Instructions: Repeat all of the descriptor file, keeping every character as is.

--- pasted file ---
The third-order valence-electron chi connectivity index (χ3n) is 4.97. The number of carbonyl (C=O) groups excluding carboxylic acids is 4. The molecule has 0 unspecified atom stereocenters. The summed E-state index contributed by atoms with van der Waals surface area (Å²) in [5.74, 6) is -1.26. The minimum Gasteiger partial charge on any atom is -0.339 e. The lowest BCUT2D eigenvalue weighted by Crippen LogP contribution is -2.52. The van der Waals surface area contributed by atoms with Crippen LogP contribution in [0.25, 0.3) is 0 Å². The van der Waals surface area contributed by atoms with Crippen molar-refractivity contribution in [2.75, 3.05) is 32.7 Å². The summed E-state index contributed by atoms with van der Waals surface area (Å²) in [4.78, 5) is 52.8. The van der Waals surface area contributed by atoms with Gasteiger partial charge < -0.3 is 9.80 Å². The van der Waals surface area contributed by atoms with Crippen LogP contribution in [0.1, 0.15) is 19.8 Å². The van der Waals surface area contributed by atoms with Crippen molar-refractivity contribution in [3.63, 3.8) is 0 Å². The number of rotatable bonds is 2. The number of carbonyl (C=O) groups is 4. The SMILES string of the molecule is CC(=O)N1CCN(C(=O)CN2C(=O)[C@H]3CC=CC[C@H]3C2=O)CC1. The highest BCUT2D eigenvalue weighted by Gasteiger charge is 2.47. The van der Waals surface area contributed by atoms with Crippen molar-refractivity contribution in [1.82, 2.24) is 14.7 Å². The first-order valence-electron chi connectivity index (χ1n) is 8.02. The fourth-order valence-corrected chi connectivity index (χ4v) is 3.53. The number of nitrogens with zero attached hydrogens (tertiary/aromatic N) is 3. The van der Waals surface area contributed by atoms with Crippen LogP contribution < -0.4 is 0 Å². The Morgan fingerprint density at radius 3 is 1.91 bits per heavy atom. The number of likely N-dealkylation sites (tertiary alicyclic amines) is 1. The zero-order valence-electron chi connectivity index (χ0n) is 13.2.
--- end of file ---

The third-order valence-electron chi connectivity index (χ3n) is 4.97. The number of carbonyl (C=O) groups excluding carboxylic acids is 4. The molecule has 0 unspecified atom stereocenters. The summed E-state index contributed by atoms with van der Waals surface area (Å²) in [5.74, 6) is -1.26. The minimum Gasteiger partial charge on any atom is -0.339 e. The lowest BCUT2D eigenvalue weighted by Crippen LogP contribution is -2.52. The van der Waals surface area contributed by atoms with Crippen LogP contribution in [0.25, 0.3) is 0 Å². The van der Waals surface area contributed by atoms with Crippen molar-refractivity contribution in [2.75, 3.05) is 32.7 Å². The summed E-state index contributed by atoms with van der Waals surface area (Å²) in [4.78, 5) is 52.8. The van der Waals surface area contributed by atoms with Gasteiger partial charge < -0.3 is 9.80 Å². The van der Waals surface area contributed by atoms with Crippen LogP contribution in [0.1, 0.15) is 19.8 Å². The van der Waals surface area contributed by atoms with Crippen molar-refractivity contribution in [3.63, 3.8) is 0 Å². The number of rotatable bonds is 2. The number of carbonyl (C=O) groups is 4. The SMILES string of the molecule is CC(=O)N1CCN(C(=O)CN2C(=O)[C@H]3CC=CC[C@H]3C2=O)CC1. The highest BCUT2D eigenvalue weighted by Gasteiger charge is 2.47. The van der Waals surface area contributed by atoms with Crippen molar-refractivity contribution in [1.82, 2.24) is 14.7 Å². The first-order valence-electron chi connectivity index (χ1n) is 8.02. The fourth-order valence-corrected chi connectivity index (χ4v) is 3.53. The number of nitrogens with zero attached hydrogens (tertiary/aromatic N) is 3. The van der Waals surface area contributed by atoms with Crippen LogP contribution < -0.4 is 0 Å². The Morgan fingerprint density at radius 3 is 1.91 bits per heavy atom. The number of likely N-dealkylation sites (tertiary alicyclic amines) is 1. The zero-order valence-electron chi connectivity index (χ0n) is 13.2.